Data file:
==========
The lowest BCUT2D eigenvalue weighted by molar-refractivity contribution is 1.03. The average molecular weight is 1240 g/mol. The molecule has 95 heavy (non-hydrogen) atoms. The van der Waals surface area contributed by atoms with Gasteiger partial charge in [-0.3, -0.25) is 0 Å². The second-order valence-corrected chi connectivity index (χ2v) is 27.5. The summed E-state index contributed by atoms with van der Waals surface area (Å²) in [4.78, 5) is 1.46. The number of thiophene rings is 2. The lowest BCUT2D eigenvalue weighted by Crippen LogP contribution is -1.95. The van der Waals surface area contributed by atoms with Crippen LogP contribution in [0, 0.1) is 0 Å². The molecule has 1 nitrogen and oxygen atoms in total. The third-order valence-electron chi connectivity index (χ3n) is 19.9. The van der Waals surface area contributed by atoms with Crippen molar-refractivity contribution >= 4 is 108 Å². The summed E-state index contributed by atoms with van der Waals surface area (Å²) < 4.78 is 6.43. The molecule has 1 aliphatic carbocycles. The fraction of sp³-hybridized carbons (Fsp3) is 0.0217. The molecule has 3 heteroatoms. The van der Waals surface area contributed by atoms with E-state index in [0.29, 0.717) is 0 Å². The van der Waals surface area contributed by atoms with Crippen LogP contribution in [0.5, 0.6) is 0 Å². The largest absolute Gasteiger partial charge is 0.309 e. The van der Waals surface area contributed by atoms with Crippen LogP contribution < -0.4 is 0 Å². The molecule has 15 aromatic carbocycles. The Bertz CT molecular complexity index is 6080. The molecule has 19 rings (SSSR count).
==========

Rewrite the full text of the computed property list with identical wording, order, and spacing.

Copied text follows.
The lowest BCUT2D eigenvalue weighted by molar-refractivity contribution is 1.03. The average molecular weight is 1240 g/mol. The molecule has 95 heavy (non-hydrogen) atoms. The van der Waals surface area contributed by atoms with Gasteiger partial charge in [-0.3, -0.25) is 0 Å². The second-order valence-corrected chi connectivity index (χ2v) is 27.5. The summed E-state index contributed by atoms with van der Waals surface area (Å²) in [4.78, 5) is 1.46. The number of thiophene rings is 2. The lowest BCUT2D eigenvalue weighted by Crippen LogP contribution is -1.95. The van der Waals surface area contributed by atoms with Crippen LogP contribution in [0, 0.1) is 0 Å². The molecule has 1 nitrogen and oxygen atoms in total. The third-order valence-electron chi connectivity index (χ3n) is 19.9. The van der Waals surface area contributed by atoms with Crippen molar-refractivity contribution >= 4 is 108 Å². The summed E-state index contributed by atoms with van der Waals surface area (Å²) < 4.78 is 6.43. The molecule has 1 aliphatic carbocycles. The fraction of sp³-hybridized carbons (Fsp3) is 0.0217. The molecule has 3 heteroatoms. The van der Waals surface area contributed by atoms with E-state index in [0.29, 0.717) is 0 Å². The van der Waals surface area contributed by atoms with Crippen LogP contribution in [0.5, 0.6) is 0 Å². The largest absolute Gasteiger partial charge is 0.309 e. The van der Waals surface area contributed by atoms with Crippen LogP contribution < -0.4 is 0 Å². The molecule has 15 aromatic carbocycles. The Bertz CT molecular complexity index is 6080. The molecule has 19 rings (SSSR count).